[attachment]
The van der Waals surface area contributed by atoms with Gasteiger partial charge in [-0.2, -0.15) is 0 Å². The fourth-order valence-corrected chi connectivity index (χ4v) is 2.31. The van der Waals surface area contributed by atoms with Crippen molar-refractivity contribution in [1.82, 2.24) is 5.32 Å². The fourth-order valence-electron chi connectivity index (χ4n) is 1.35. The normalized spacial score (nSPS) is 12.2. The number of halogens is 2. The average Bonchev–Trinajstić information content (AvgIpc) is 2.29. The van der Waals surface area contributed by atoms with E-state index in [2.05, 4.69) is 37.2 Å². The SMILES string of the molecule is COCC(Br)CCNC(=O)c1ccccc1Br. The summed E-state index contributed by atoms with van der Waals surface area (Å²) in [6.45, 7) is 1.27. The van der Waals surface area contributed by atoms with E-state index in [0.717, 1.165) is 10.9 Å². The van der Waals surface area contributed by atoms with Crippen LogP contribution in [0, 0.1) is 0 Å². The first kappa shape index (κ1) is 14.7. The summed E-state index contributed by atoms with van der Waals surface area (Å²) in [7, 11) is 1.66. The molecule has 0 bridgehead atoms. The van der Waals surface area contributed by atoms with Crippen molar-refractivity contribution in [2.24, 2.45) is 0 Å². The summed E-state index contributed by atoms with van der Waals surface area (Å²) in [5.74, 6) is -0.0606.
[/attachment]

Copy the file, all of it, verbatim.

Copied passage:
The van der Waals surface area contributed by atoms with Gasteiger partial charge in [-0.2, -0.15) is 0 Å². The fourth-order valence-corrected chi connectivity index (χ4v) is 2.31. The van der Waals surface area contributed by atoms with Crippen molar-refractivity contribution in [1.82, 2.24) is 5.32 Å². The fourth-order valence-electron chi connectivity index (χ4n) is 1.35. The normalized spacial score (nSPS) is 12.2. The number of halogens is 2. The average Bonchev–Trinajstić information content (AvgIpc) is 2.29. The van der Waals surface area contributed by atoms with E-state index in [2.05, 4.69) is 37.2 Å². The SMILES string of the molecule is COCC(Br)CCNC(=O)c1ccccc1Br. The summed E-state index contributed by atoms with van der Waals surface area (Å²) in [6.45, 7) is 1.27. The van der Waals surface area contributed by atoms with E-state index in [0.717, 1.165) is 10.9 Å². The van der Waals surface area contributed by atoms with Crippen LogP contribution in [0, 0.1) is 0 Å². The first kappa shape index (κ1) is 14.7. The summed E-state index contributed by atoms with van der Waals surface area (Å²) in [7, 11) is 1.66. The molecule has 0 bridgehead atoms. The van der Waals surface area contributed by atoms with Crippen molar-refractivity contribution in [2.24, 2.45) is 0 Å². The summed E-state index contributed by atoms with van der Waals surface area (Å²) in [5.74, 6) is -0.0606.